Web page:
G7 agrees on ‘historic’ minimum global corporate tax rate | News | DW


G7 finance ministers pledged on Saturday to commit to a minimum global corporate tax level of at least 15%

The move aims to get multinationals – especially tech giants – to pour more into government coffers hit hard by the pandemic.

“I am delighted to report that today, after years of discussions, G7 finance ministers have reached a historic agreement to reform the global tax system,” said UK Finance Minister Rishi Sunak, who chaired the talks in London.

“It’s complicated and it’s a first step,” Sunak said.

A “historic agreement” hailed

German Finance Minister Olaf Scholz called the deal “historic”.

“This is very good news for tax justice and solidarity and bad news for tax havens around the world,” Scholz said in a statement, adding: “Businesses will no longer be able to dodge their obligations. tax by recording their profits in the least taxed country. ”

French Finance Minister Bruno Le Maire said the group’s commitment was a “starting point”, pledging to increase it further.

“This is a starting point and in the coming months, we will fight for this minimum corporate tax rate to be as high as possible,” said Le Maire.

US Treasury Secretary Janet Yellen said the move “would help the global economy to prosper, level the playing field for business and encourage countries to compete on a positive basis.”

What is the global minimum corporate tax?

The US-led proposal focuses on creating a global minimum corporate tax rate as well as special rules to change the amount and location of corporate taxes.

US President Joe Biden called for a unified minimum corporate tax rate of 15%.

The global minimum tax would only be levied on the 100 largest and most profitable companies in the world.

If a business pays taxes somewhere at a lower rate, it will likely have to pay additional taxes.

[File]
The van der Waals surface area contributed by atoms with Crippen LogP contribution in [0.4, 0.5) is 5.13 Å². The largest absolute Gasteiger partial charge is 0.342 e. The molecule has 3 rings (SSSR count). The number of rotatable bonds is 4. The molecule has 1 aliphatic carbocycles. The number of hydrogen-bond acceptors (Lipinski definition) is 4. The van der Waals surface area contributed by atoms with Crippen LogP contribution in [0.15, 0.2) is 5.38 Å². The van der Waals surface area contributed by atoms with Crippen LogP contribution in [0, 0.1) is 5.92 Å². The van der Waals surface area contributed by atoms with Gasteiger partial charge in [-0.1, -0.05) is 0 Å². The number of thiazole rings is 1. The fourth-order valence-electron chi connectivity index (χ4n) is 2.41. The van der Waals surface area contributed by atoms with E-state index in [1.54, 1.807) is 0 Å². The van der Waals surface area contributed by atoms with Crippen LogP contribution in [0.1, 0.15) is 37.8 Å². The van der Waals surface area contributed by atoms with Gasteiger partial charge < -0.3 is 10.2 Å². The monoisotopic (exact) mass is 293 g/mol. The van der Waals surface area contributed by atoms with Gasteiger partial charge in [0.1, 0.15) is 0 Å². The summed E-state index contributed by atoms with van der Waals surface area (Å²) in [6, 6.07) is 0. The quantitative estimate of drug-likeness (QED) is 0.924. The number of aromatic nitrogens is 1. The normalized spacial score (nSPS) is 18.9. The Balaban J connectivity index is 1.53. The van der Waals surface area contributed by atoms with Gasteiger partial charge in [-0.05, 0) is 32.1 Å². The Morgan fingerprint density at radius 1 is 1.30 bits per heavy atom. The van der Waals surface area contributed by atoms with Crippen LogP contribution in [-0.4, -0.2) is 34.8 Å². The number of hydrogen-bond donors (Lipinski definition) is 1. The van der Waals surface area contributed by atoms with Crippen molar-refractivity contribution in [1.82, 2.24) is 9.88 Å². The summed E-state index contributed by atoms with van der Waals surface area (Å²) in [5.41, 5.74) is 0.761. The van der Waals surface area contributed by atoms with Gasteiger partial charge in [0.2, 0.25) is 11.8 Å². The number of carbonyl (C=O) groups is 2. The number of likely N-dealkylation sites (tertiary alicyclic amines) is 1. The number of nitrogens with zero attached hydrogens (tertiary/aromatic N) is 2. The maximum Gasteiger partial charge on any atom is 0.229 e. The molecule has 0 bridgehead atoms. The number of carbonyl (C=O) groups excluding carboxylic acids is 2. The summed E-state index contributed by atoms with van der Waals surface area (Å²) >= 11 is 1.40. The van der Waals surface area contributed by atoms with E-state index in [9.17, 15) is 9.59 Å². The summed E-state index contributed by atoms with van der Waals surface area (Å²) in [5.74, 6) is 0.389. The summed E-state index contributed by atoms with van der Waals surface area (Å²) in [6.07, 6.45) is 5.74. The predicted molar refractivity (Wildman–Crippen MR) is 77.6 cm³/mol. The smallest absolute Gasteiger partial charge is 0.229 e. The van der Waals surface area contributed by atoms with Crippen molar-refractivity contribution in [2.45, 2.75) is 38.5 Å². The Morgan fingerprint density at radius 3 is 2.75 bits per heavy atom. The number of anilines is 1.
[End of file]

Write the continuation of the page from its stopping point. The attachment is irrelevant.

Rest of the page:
Such a move aims to end what Yellen has called a “30-year race to the bottom on corporate tax rates” as countries compete to attract multinationals.

“The G7 watches over its own”

Alex Cobham, chief executive of the Tax Justice Network, called the move a “historic moment” but called it “very unfair”.

In an interview with DW, Cobham said the figure should have been “at least 25%”.

“The way the G7 goes about it with such a low rate … it means the benefits would have been much smaller than they could have been,” the economist said.

“It shows how inadequate the OECD and the G7 are because rich countries set the rules for everyone. We need to transfer this to the United Nations and get a deal that works for everyone, not just the G7 that look for their own income, ”he added.

Reaction of the tech giants

Facebook has said it welcomes the G7’s engagement, despite the risk that the social media company will pay more, its vice president of global affairs said on Saturday.

“We welcome the significant progress,” Nick Clegg tweeted, adding that “it could mean Facebook is paying more taxes, and in different places.”

A spokesperson for online retail giant Amazon said the tax plan was “a welcome step forward.”

“We hope that discussions will continue to move forward with the broader G20 alliance and the inclusive framework,” they added.

Google, meanwhile, said it strongly supports the ongoing work to update international tax rules.

“We hope that countries will continue to work together to ensure that a balanced and lasting agreement is soon finalized,” said a spokesperson for the global research giant.

What else was on the agenda?

After two days of talks, G7 finance ministers backed measures to force banks and businesses to disclose their exposure to climate-related risks, according to a final statement viewed by Reuters.

They also reiterated that digital currency projects should not work until they meet “legal, regulatory and supervisory requirements through proper design and meeting applicable standards,” the statement said.

mvb, fb / mm (AFP, dpa, Reuters)


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